“We recognise that we must make website visitors aware that cookies are being used and the council apologises for failing to provide the ability to opt out or modify the information that is being recorded during their visit to the site.

“We are working to remove the demographic cookie from our website and implement all measures to make our website compliant.”

A South Northamptonshire Council spokesman added: “The council is aware of its obligation to request permission for cookies to gather data on visitors to its website and a solution will soon be implemented. We would assure residents that at no time were their personal details passed on to third parties.

“The council does employ the services of Site Improve, an analytics service which is used to improve the quality of its website (detecting broken links, spelling mistakes and identifying in-accessible content). This service has been wrongly categorised as ‘real-time bidding.’

“The data gathered is for internal use only and is not shared beyond the company which provides the service and the council.

“The council also utilises Google Analytics, which has been recorded as three google systems and is part of standard website practice to improve the ease with which the website is used.

"For example helping to locate people who are requesting information on when their bins are collected.

"Again this data is not shared and Google does not sell this information to third parties.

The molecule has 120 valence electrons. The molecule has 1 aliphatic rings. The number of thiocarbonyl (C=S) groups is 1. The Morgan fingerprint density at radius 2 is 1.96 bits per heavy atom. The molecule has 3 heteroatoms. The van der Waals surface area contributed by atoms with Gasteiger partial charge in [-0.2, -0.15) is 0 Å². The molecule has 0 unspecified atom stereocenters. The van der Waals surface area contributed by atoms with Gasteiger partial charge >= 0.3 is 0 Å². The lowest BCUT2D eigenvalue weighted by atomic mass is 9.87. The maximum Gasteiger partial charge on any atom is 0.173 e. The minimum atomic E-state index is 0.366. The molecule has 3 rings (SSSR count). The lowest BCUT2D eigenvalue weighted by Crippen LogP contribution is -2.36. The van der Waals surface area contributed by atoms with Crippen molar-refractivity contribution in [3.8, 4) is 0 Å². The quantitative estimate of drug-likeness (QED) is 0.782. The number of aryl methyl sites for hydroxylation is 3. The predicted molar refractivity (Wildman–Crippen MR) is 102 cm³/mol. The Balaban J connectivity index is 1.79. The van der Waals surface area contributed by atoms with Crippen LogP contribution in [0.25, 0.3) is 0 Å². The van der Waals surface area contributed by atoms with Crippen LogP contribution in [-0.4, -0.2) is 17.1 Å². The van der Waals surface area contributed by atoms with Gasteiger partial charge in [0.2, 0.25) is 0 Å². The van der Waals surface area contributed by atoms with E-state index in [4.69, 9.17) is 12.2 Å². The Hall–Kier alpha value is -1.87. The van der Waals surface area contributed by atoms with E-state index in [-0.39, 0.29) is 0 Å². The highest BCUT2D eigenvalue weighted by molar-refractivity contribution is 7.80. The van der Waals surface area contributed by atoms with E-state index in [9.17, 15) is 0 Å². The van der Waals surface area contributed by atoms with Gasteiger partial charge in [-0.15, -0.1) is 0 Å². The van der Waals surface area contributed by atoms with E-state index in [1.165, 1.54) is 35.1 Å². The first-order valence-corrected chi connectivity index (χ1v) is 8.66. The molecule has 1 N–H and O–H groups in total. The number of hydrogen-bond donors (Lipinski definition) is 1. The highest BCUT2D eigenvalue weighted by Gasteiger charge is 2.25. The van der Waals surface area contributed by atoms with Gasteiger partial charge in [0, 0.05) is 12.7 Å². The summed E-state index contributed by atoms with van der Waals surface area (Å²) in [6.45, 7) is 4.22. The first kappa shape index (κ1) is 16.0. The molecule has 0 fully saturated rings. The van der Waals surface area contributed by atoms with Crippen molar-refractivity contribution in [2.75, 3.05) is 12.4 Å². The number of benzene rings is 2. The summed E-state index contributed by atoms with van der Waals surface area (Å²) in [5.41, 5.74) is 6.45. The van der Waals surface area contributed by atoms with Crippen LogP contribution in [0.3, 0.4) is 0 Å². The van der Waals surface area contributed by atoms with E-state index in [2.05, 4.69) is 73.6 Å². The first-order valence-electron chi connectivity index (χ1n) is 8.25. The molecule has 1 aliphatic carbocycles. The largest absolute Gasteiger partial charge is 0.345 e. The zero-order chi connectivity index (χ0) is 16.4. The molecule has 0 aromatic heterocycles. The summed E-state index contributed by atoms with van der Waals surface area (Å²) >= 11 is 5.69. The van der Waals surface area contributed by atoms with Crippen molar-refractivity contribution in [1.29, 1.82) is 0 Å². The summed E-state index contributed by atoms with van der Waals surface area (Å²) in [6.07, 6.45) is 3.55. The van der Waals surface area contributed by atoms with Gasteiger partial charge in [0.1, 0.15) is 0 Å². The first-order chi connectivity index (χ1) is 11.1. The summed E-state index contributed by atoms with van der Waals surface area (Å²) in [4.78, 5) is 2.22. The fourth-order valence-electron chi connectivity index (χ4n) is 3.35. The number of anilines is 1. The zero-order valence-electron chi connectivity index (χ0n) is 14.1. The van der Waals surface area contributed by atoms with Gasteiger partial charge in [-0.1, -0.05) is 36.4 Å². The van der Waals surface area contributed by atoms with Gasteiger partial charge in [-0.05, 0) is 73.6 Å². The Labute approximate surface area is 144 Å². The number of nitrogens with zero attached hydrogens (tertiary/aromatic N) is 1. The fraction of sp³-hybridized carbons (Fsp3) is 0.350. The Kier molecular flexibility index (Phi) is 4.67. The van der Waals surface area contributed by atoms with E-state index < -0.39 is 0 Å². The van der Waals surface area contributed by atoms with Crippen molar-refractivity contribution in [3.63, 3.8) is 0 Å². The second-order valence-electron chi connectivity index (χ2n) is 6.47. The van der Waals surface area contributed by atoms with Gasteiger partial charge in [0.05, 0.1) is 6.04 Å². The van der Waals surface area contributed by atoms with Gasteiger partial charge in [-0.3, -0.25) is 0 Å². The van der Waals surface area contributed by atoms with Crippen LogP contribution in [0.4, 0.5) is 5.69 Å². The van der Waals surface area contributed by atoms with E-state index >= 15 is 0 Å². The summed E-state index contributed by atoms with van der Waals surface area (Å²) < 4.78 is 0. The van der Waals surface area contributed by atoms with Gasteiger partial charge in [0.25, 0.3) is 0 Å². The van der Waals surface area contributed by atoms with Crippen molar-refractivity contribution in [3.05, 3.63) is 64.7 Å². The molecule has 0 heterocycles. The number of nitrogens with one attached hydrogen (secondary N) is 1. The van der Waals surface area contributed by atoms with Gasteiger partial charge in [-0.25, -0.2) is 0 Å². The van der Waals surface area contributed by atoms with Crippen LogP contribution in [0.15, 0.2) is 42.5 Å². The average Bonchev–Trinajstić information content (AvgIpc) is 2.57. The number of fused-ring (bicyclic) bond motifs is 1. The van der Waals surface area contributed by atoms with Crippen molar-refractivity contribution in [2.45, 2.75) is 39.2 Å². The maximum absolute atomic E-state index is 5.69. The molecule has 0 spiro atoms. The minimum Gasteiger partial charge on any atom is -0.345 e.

“Nevertheless SNC recognises that it must make website visitors aware that cookies are being used and the council apologises for failing to provide the ability to opt-out or modify the information that is being recorded during their visit to the SNC website.”

Daventry District Council did not have any advertising cookies on its website but it only has a pop-up at the top of the page that assumes consent from visitors.

“Visitors to our website are notified that cookies are used and that they can change or delete these at any time, with a link on how to do this," a spokesman said.

“The cookies currently used on the council's website are for Google Analytics, which are only used by ourselves to identify things such as our most viewed pages, the general locality of users by town or city, and the times they access our pages and services.

"This helps us to improve the customer experience by making sure our website remains relevant and convenient for our visitors.”

Northamptonshire County Council also had no advertising cookies and a pop-up at the bottom of the page that assumes consent but only when necessary and asks to confirm other types.

"The county council website has implemented a cookie consent tool called CookieBot to enable visitors to decide which types of cookies they give consent to.

"We monitor the success of this tool on an ongoing basis and will shortly be moving to a new configuration as a result of this monitoring, to ensure non-standard scripts are blocked.

“The site uses a ‘prior consent’ mode, meaning that the user should give prior consent before any non-essential cookies are set.

“The new ‘automatic’ configuration aims to automatically block all scripts and cookies other than those determined to be ‘necessary’ for the site to function, or have otherwise been granted consent by the user. This approach will be enabled in the coming days.

“We only use advertisers verified by the Council Advertising Network (CAN) and information is only used to display ads that are relevant to users.

“CAN does not pass on or sell information to third parties.”